Harry Belafonte

Harry Belafonte

Harry Belafonte is an eminent African-American figure in the American entertainment industry. He is a notable singer, lyricist, actor and social activist. Belafonte came to international stardom as “King of Calypso” for his popular Caribbean musical style. He is famous for his composition “The Banana Boat Song”.

Born on March 1, 1927 as Harold George Bellanfanti, Jr., in Harlem, New York, Belafonte’s mother, Melvine, was a housekeeper of Jamaican descent and father, Bellafanti Senior was a Martiniquan chef. He spent his early years in Jamaica with his grandmother. Upon his return to New York City, he received his formal education from George Washington High School. After graduation, he went on to join American Navy so as to serve in the Second World War. During 1940s he was serving a job as a janitor’s assistant in NYC, when he received two tickets for the American Negro Theater from his tenant as gratuity. The experience led to his increasing interest in the art form and his meeting with Sidney Poitier. Being financially unstable the two friends fulfilled their love of art by attending the theatre on a single ticket.

Subsequently, Belafonte went on to attend the Dramatic Workshop of The New School. He took the acting classes alongside with Sidney, the influential German director Erwin Piscator, Bea Arthur and Tony Curtis. Afterwards, he performed with the American Negro Theatre and later garnered a Tony Award for his exquisite work in the Broadway revue, John Murray Anderson’s Almanac. In order to afford his drama class tuition fees, Belafonte took the first step toward his music career as a club singer in New York. At his first performance he was supported by musicians like Miles Davis, Max Roach and Charlie Parker.

Belafonte’s professional music career began as a pop-singer when he recorded for Roost record label in 1949. However, later he became enthusiastic about learning folk music which he accessed through the Library of Congress in the American folk songs archives. He made his debut at a renowned jazz club, The Village Vanguard and shortly after received another contract with a music label. In 1953, Belafonte’s single “Matilda” was released and listened widely. In a brief period, the song became a smashing hit and his signature track. In the following years, his breakthrough album Calypso released to tremendous success. It became the first LP album to sell over a million copies within a year. It secured fourth place on Billboard ’​s “Top 100 Album” list after staying at number one for thirty-one weeks.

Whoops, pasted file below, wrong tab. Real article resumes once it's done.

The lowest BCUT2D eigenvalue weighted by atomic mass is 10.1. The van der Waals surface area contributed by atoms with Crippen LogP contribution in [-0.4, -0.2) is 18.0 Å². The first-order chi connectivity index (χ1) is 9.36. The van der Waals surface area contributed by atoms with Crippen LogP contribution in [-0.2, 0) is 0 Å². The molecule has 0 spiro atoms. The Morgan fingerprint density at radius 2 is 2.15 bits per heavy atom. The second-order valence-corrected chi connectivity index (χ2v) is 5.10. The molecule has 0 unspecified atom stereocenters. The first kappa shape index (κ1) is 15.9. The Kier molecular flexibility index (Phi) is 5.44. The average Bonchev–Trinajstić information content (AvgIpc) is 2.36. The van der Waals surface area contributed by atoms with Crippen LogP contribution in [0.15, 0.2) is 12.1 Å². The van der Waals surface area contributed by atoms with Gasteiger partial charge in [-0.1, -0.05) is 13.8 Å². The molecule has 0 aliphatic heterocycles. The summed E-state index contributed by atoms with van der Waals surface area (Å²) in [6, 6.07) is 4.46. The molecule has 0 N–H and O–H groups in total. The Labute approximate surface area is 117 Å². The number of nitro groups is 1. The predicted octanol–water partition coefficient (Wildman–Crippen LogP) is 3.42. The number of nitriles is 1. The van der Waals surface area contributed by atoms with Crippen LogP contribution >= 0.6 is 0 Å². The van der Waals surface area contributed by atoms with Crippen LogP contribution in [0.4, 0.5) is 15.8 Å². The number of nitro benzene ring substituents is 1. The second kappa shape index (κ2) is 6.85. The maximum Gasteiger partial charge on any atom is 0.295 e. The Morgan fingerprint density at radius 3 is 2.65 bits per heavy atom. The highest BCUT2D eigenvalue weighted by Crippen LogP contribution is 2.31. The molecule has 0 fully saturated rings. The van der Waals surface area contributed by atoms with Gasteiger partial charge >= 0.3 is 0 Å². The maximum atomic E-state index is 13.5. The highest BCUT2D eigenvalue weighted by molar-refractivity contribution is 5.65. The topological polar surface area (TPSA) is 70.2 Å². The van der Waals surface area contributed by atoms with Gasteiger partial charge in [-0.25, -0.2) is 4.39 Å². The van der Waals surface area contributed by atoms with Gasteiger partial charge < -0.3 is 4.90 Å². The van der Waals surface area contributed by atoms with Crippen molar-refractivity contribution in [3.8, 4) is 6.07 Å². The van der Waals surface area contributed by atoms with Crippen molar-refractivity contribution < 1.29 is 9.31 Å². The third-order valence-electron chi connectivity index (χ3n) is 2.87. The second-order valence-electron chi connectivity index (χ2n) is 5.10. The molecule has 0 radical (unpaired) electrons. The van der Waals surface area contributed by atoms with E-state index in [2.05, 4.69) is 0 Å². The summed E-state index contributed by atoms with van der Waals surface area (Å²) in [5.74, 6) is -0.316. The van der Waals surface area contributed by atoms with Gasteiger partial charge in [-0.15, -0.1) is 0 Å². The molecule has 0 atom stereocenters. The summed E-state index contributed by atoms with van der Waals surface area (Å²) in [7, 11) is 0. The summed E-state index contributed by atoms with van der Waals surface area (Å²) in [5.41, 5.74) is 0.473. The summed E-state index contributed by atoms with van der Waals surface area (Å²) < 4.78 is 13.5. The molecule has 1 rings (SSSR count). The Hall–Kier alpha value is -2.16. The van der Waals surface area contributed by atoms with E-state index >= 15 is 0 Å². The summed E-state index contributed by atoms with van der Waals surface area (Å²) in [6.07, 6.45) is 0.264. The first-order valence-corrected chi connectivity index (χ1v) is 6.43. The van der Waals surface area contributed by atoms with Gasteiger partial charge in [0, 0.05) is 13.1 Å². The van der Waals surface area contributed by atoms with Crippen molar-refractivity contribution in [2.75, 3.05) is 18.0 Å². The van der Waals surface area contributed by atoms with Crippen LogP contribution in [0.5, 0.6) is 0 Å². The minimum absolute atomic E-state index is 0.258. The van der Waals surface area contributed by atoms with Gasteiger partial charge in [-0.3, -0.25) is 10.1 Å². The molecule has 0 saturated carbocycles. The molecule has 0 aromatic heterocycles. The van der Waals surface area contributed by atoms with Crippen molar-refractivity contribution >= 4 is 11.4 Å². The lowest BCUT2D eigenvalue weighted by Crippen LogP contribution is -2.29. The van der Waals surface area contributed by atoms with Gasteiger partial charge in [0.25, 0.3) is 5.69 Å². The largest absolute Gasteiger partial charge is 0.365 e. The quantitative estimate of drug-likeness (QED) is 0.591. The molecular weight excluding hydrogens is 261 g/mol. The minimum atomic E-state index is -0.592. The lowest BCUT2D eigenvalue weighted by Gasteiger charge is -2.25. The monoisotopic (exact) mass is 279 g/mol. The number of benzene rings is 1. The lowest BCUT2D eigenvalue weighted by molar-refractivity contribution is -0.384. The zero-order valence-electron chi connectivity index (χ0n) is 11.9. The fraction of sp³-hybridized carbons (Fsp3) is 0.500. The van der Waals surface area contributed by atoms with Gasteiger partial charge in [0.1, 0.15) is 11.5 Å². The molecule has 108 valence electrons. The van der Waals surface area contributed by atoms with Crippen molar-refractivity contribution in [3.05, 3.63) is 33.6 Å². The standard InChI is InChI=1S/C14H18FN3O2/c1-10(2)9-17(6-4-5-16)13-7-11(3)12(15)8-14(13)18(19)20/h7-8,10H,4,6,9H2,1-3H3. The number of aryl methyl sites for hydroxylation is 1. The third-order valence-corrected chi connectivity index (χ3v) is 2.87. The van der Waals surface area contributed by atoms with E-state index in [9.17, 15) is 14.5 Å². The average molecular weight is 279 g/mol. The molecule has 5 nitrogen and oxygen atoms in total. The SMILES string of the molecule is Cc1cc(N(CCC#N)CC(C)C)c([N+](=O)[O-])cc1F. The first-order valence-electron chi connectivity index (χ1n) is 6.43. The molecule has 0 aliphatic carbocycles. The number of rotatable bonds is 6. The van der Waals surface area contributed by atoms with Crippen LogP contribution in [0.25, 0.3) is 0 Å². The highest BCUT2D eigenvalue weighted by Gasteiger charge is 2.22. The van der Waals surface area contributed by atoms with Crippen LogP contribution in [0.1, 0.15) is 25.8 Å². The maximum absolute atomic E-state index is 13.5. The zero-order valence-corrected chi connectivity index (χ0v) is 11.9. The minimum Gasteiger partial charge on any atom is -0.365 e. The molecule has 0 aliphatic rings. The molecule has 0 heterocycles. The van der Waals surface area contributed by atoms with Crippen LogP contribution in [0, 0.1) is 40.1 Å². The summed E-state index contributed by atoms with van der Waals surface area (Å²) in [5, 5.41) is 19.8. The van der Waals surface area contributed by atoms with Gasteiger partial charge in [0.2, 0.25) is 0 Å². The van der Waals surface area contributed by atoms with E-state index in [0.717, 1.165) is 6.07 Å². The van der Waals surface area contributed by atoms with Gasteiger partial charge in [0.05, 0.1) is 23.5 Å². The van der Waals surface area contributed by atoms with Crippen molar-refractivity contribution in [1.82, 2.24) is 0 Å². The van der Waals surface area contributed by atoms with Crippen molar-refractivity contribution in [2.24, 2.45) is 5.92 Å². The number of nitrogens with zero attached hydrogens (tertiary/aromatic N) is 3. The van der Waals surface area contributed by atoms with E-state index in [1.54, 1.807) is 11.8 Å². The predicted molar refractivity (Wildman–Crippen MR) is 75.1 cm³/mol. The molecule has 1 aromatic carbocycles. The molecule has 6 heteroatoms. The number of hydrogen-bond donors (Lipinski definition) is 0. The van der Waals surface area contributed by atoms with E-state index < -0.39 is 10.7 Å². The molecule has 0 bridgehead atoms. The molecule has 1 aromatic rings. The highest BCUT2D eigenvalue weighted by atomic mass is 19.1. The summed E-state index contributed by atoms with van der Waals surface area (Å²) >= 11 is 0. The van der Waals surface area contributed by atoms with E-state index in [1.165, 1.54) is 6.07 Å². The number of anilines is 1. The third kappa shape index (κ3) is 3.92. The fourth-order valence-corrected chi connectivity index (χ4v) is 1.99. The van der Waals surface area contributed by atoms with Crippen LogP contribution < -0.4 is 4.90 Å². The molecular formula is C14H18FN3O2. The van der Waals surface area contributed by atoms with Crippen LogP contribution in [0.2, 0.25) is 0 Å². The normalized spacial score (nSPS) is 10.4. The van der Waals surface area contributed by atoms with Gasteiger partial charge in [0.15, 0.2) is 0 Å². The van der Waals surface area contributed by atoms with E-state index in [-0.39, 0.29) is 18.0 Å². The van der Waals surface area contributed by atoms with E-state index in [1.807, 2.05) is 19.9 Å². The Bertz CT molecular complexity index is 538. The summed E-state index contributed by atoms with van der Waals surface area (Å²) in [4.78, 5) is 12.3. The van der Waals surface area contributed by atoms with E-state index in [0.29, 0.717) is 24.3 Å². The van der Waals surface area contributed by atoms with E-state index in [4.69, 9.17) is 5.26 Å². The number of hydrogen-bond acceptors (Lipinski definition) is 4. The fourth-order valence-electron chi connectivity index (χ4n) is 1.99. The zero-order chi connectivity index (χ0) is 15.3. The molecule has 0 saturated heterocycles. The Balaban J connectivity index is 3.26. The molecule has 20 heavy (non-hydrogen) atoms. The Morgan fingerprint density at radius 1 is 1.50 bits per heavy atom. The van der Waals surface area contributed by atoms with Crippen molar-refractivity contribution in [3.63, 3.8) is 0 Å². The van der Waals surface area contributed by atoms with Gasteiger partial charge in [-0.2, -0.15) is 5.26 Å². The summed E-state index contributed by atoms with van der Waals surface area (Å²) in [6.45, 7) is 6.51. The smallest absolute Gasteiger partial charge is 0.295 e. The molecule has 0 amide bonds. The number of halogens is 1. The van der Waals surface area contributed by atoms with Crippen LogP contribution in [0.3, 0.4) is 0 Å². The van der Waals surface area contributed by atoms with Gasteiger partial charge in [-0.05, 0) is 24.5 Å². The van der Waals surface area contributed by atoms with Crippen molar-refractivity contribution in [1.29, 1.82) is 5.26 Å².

The secret behind Belafonte’s ultimate success of Calypso, was his introduction of unconventional calypso music to American audience. Some of the songs that are still famous among the contemporaries are “Banana Boat Song” and “Mama Look at Bubu”. Besides, he had recorded in several other genres, including folk, blues, show tunes and gospel. In 1959, he appeared in a television special, Tonight With Belafonte, featuring Odetta.  He continued to record for RCA Victor label from fifties to seventies. Moreover, he happened to record to live album at Carnegie Hall and both of which were critically acclaimed.

Harry Belafonte is considered to be the first African American to receive Emmy. H was awarded the Grammy award thrice and a Tony Award. In addition to entertainment, Belafonte had a huge role to play in the Civil Rights Movement of 1950s and held the position of one of Martin Luther King Jr.’s confidants.

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